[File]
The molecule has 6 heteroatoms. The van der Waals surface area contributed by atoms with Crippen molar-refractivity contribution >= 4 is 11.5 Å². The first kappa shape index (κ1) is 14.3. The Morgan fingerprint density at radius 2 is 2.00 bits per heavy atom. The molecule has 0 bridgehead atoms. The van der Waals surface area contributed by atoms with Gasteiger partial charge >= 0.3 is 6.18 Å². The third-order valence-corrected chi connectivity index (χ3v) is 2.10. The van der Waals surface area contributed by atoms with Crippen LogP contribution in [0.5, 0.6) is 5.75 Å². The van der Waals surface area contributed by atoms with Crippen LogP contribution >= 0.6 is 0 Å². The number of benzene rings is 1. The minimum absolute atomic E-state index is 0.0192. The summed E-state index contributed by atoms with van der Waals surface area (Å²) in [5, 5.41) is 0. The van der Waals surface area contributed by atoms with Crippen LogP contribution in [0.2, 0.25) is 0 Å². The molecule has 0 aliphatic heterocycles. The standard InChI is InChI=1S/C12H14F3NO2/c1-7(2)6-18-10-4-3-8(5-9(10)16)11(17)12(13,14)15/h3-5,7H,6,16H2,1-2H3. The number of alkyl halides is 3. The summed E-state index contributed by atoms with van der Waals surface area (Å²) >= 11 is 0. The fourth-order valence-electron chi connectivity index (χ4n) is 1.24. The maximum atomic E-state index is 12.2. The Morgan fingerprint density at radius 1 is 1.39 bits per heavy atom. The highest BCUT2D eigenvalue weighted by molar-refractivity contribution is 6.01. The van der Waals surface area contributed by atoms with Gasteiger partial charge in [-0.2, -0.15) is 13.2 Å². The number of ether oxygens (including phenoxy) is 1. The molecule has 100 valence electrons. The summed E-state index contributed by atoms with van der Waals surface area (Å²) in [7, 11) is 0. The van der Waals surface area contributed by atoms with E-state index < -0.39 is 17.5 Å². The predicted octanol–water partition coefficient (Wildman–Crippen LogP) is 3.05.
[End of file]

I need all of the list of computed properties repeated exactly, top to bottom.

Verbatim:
The molecule has 6 heteroatoms. The van der Waals surface area contributed by atoms with Crippen molar-refractivity contribution >= 4 is 11.5 Å². The first kappa shape index (κ1) is 14.3. The Morgan fingerprint density at radius 2 is 2.00 bits per heavy atom. The molecule has 0 bridgehead atoms. The van der Waals surface area contributed by atoms with Gasteiger partial charge >= 0.3 is 6.18 Å². The third-order valence-corrected chi connectivity index (χ3v) is 2.10. The van der Waals surface area contributed by atoms with Crippen LogP contribution in [0.5, 0.6) is 5.75 Å². The van der Waals surface area contributed by atoms with Crippen LogP contribution >= 0.6 is 0 Å². The number of benzene rings is 1. The minimum absolute atomic E-state index is 0.0192. The summed E-state index contributed by atoms with van der Waals surface area (Å²) in [5, 5.41) is 0. The van der Waals surface area contributed by atoms with Crippen LogP contribution in [0.2, 0.25) is 0 Å². The molecule has 0 aliphatic heterocycles. The standard InChI is InChI=1S/C12H14F3NO2/c1-7(2)6-18-10-4-3-8(5-9(10)16)11(17)12(13,14)15/h3-5,7H,6,16H2,1-2H3. The number of alkyl halides is 3. The summed E-state index contributed by atoms with van der Waals surface area (Å²) >= 11 is 0. The fourth-order valence-electron chi connectivity index (χ4n) is 1.24. The maximum atomic E-state index is 12.2. The Morgan fingerprint density at radius 1 is 1.39 bits per heavy atom. The highest BCUT2D eigenvalue weighted by molar-refractivity contribution is 6.01. The van der Waals surface area contributed by atoms with Gasteiger partial charge in [-0.2, -0.15) is 13.2 Å². The number of ether oxygens (including phenoxy) is 1. The molecule has 100 valence electrons. The summed E-state index contributed by atoms with van der Waals surface area (Å²) in [7, 11) is 0. The van der Waals surface area contributed by atoms with E-state index < -0.39 is 17.5 Å². The predicted octanol–water partition coefficient (Wildman–Crippen LogP) is 3.05.